Ukip leader Nigel Farage declines to comment on accusations that he uses his secretarial allowance to employ both his wife and “former mistress”.
Speaking in the European Parliament in Strasbourg on Wednesday morning (see video above), MEP Nikki Sinclaire, who represented Ukip from 2009-2010, said: “With unemployment still a problem across Europe and indeed the UK, does Mr Farage think it’s a fair use of taxpayers’ money, namely his secretarial allowance, not only to employ his wife Kirsten but his former mistress Annabelle Fuller. Is this a responsible use of taxpayers’ money Mr Farage?”
Invited to respond, Mr Farage told the chamber “I don’t want to answer that at all”.
The website of the European Parliament shows that Mr Farage employs five “local assistants”: Christopher Adams, Raymond Finch, Stephen Harriss, Annabelle Fuller and Kirsten Farage (his wife).
A Ukip spokesman told Channel 4 News the party was “not commenting on cowardly and malicious smears.”
Annabelle Fuller issued a statement saying: “I have been continually hounded by the press with these false allegations since 2006, including having journalists camp outside my house. It’s a shame that as a woman I am considered fair game for accusations of alleged affairs.
“It’s hard enough being a woman in politics without having to justify why I am employed. It is safe to say that this would not have happened if I was a man.”
Ms Fuller appeared alongside the former MEP Godfrey Bloom when he was defending comments he had made referring to a room of female delegates as “sluts” during a Ukip conference last year.
In footage shown on Channel 4 News on 20 September (see below), Ms Fuller is seen suggesting to Mr Bloom “I think people don’t understand the difference between the word ‘slut’ and ‘slag’. Maybe it’s something to do with the lack of grammar schools in our education system.”
Another former Ukip MEP, Mike Nattrass, told Channel 4 News that in 2004, at the first meeting of new MEPs, Mr Farage had laid down Ukip rules, the main one being: “Ukip MEPs will not employ wives.”
Mr Nattrass recalled: “I said ‘but my wife attends the parliament with me .. she would like to donate (quite legally) her pay to Ukip.’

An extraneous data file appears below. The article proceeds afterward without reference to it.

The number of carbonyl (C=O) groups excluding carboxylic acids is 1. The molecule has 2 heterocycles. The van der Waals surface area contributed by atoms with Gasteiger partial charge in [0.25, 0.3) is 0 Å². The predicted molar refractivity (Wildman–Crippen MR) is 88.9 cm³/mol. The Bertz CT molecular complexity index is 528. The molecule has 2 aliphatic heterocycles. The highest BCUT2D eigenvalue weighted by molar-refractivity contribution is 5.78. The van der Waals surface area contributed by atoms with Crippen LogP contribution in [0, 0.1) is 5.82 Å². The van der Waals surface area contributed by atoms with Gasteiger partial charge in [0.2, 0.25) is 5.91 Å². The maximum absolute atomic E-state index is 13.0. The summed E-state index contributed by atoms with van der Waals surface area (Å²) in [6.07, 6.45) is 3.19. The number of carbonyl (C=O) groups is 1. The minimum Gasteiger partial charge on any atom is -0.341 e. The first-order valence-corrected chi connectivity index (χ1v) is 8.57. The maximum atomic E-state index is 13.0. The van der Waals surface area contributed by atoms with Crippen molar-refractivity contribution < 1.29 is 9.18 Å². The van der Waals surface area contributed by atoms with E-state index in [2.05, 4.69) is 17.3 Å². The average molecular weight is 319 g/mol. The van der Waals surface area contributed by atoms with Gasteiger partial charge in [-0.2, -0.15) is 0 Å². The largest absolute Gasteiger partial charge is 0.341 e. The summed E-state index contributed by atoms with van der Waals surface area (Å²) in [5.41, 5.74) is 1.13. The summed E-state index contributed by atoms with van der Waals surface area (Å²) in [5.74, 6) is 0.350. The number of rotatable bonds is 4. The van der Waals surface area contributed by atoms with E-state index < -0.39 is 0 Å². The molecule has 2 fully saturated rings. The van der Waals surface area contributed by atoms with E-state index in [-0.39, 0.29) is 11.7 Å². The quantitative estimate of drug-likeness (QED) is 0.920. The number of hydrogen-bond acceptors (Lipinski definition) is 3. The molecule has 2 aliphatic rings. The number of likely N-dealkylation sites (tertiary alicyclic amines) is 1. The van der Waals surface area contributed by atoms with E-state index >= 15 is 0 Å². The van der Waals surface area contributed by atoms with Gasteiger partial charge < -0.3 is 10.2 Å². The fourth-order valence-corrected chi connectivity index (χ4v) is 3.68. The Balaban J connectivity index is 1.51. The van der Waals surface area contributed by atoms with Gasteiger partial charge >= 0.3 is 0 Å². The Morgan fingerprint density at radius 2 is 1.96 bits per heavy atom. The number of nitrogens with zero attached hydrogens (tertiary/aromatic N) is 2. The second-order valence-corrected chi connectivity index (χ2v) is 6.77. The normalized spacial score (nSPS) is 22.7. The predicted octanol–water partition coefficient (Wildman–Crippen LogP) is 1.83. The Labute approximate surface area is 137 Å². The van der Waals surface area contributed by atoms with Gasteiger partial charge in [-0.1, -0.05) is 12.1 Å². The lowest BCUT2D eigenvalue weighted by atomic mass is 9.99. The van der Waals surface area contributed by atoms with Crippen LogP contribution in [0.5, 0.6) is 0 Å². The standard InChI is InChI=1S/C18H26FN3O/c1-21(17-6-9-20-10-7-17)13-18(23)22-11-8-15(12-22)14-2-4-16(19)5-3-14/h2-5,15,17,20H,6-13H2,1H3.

“Farage replied: ‘There will be no exceptions.’
“Later that year Ukip’s MEPs found out that he had employed his wife without consulting. This is exactly what the pigs in Animal Farm would have done.”
The Ukip leader has long known the value of employing a wife on EU expenses.
In a film called the Enemy Within, screened on BBC2 in 2000, a youthful-looking Mr Farage is described by the filmmakers as “the self styled ‘Trojan Horse’ of Europe, whose mission is to expose corruption and waste in the system.
In the footage Mr Farage is seen saying pointedly: “everyone’s a winner with Europe.”
He goes on to explain “I worked it out, because so much of what you get is after tax, that if you used the secretarial allowance to pay your wife – on top of all the other games that you can play – I reckon that this job in sterling terms is worth over a quarter of a million a year to you.”
The rules of the European Parliament state: “In general, MEPs can no longer have close relatives among their staff, though there is a transitional period for those who were employed in the previous term.”
The maxiumum monthly amount an MEP could claim for staff costs was 21,209 euros in 2011. But these funds cannot be paid to an MEP directly. There is also a general expenditure allowance of up to 4,299 euros in 2011, for office, phone, post and computing costs.
This allowance can be halved if the MEP doesn’t attend at least half of the plenary sittings in one parliamentary year.